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N2 - conflict in low-income and middle-income countries, yet few scalable options for their mental health care exist. We aimed to establish the effectiveness of a brief group psychological intervention for women in a conflict-affected setting in rural Swat, Pakistan. METHODS: In a single-blind, cluster, randomised, controlled trial, 34 community clusters in two union councils of rural Swat, Pakistan, were randomised using block permutation at a 1:1 ratio to intervention (group intervention with five sessions incorporating behavioural strategies facilitated by non-specialists) or control (enhanced usual care) groups. Researchers responsible for identifying participants, obtaining consent, enrolment, and outcome assessments were masked to allocation. A community cluster was defined as neighbourhood of about 150 households covered by a lady health worker. Women aged 18-60 years who provided written informed consent, resided in the participating cluster catchment areas, scored at least 3 on the General Health Questionnaire-12, and at least 17 on the WHO Disability Assessment Schedule were recruited. The primary outcome, combined anxiety and depression symptoms, was measured 3 months after the intervention with the Hospital Anxiety and Depression Scale (HADS). Modified intention-to-treat analyses were done using mixed models adjusted for covariates and clusters defined a priori. The trial is registered with the Australian New Zealand Clinical Trials Registry, number 12616000037404, and is now closed to new participants. FINDINGS: From 34 eligible community clusters, 306 women in the intervention group and 306 women in the enhanced usual care (EUC) group were enrolled between Jan 11, 2016, and Aug 21, 2016, and the results of 288 (94%) of 306 women in the intervention group and 290 (95%) of 306 women in the EUC group were included in the primary endpoint analysis. At 3 months, women in the intervention group had significantly lower mean total scores on the HADS than women in the control group (10·01 [SD 7·54] vs 14·75 [8·11]; adjusted mean difference [AMD] -4·53, 95% CI -7·13 to -1·92; p=0·0007). Individual HADS anxiety scores were also significantly lower in the intervention group than in the control group (5·43 [SD 4·18] vs 8·02 [4·69]; AMD -2·52, 95% CI -4·04 to -1·01), as were depression scores (4·59 [3·87] vs 6·73 [3·91]; AMD -2·04, -3·19 to -0·88). No adverse events were reported in either group. INTERPRETATION: Our group psychological intervention resulted in clinically significant reductions in anxiety and depressive symptoms at 3 months, and might be a feasible and effective option for women with psychological distress in rural post-conflict settings. FUNDING: WHO through a grant from the Office for Foreign Disaster Assistance.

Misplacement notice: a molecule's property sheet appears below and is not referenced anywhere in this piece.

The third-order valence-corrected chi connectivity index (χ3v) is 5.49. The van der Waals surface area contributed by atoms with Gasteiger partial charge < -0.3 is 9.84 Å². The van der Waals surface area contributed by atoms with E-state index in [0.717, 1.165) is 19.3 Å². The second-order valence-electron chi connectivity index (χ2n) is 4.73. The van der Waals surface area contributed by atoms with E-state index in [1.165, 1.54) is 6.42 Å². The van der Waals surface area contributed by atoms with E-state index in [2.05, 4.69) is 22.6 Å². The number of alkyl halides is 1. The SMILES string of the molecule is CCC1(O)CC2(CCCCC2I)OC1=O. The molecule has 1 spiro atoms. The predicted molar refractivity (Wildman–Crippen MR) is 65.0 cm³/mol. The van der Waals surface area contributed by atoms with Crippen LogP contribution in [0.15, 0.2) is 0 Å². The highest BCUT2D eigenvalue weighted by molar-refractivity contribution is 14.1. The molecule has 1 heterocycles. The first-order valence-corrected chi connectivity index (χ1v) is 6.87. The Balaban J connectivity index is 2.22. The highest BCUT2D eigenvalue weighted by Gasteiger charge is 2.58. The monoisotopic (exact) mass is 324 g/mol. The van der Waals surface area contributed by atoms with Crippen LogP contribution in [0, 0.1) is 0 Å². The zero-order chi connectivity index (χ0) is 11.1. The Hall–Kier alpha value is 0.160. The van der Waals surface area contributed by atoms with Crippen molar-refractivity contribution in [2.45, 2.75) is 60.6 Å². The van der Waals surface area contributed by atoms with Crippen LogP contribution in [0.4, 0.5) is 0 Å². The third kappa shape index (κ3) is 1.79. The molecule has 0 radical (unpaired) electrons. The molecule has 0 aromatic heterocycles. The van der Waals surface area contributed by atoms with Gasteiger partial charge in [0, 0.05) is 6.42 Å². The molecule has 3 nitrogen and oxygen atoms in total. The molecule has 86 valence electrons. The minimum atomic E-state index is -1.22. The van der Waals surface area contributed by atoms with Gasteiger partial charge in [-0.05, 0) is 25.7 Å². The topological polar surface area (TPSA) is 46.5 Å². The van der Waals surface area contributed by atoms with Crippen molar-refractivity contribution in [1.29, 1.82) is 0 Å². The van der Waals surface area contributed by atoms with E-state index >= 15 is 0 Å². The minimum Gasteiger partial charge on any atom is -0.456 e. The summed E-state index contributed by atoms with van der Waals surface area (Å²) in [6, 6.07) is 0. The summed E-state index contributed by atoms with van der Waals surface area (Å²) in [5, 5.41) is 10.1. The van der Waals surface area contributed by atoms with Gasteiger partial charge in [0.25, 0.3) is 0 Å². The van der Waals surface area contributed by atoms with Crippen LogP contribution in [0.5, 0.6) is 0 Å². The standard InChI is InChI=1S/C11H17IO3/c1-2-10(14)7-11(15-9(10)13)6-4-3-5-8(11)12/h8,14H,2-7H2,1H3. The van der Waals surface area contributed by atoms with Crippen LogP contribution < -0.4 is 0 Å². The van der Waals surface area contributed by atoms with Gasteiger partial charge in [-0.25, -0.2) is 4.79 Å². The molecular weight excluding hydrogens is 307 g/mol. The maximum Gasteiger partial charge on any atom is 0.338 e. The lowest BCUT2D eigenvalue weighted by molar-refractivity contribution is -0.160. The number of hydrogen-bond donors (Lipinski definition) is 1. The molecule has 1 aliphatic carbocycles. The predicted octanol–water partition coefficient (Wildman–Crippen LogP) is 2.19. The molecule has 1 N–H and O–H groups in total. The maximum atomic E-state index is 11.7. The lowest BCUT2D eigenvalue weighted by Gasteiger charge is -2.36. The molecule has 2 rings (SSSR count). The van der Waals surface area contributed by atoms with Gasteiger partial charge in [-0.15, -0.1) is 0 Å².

AB - conflict in low-income and middle-income countries, yet few scalable options for their mental health care exist. We aimed to establish the effectiveness of a brief group psychological intervention for women in a conflict-affected setting in rural Swat, Pakistan. METHODS: In a single-blind, cluster, randomised, controlled trial, 34 community clusters in two union councils of rural Swat, Pakistan, were randomised using block permutation at a 1:1 ratio to intervention (group intervention with five sessions incorporating behavioural strategies facilitated by non-specialists) or control (enhanced usual care) groups. Researchers responsible for identifying participants, obtaining consent, enrolment, and outcome assessments were masked to allocation. A community cluster was defined as neighbourhood of about 150 households covered by a lady health worker. Women aged 18-60 years who provided written informed consent, resided in the participating cluster catchment areas, scored at least 3 on the General Health Questionnaire-12, and at least 17 on the WHO Disability Assessment Schedule were recruited. The primary outcome, combined anxiety and depression symptoms, was measured 3 months after the intervention with the Hospital Anxiety and Depression Scale (HADS). Modified intention-to-treat analyses were done using mixed models adjusted for covariates and clusters defined a priori. The trial is registered with the Australian New Zealand Clinical Trials Registry, number 12616000037404, and is now closed to new participants. FINDINGS: From 34 eligible community clusters, 306 women in the intervention group and 306 women in the enhanced usual care (EUC) group were enrolled between Jan 11, 2016, and Aug 21, 2016, and the results of 288 (94%) of 306 women in the intervention group and 290 (95%) of 306 women in the EUC group were included in the primary endpoint analysis. At 3 months, women in the intervention group had significantly lower mean total scores on the HADS than women in the control group (10·01 [SD 7·54] vs 14·75 [8·11]; adjusted mean difference [AMD] -4·53, 95% CI -7·13 to -1·92; p=0·0007). Individual HADS anxiety scores were also significantly lower in the intervention group than in the control group (5·43 [SD 4·18] vs 8·02 [4·69]; AMD -2·52, 95% CI -4·04 to -1·01), as were depression scores (4·59 [3·87] vs 6·73 [3·91]; AMD -2·04, -3·19 to -0·88). No adverse events were reported in either group. INTERPRETATION: Our group psychological intervention resulted in clinically significant reductions in anxiety and depressive symptoms at 3 months, and might be a feasible and effective option for women with psychological distress in rural post-conflict settings. FUNDING: WHO through a grant from the Office for Foreign Disaster Assistance.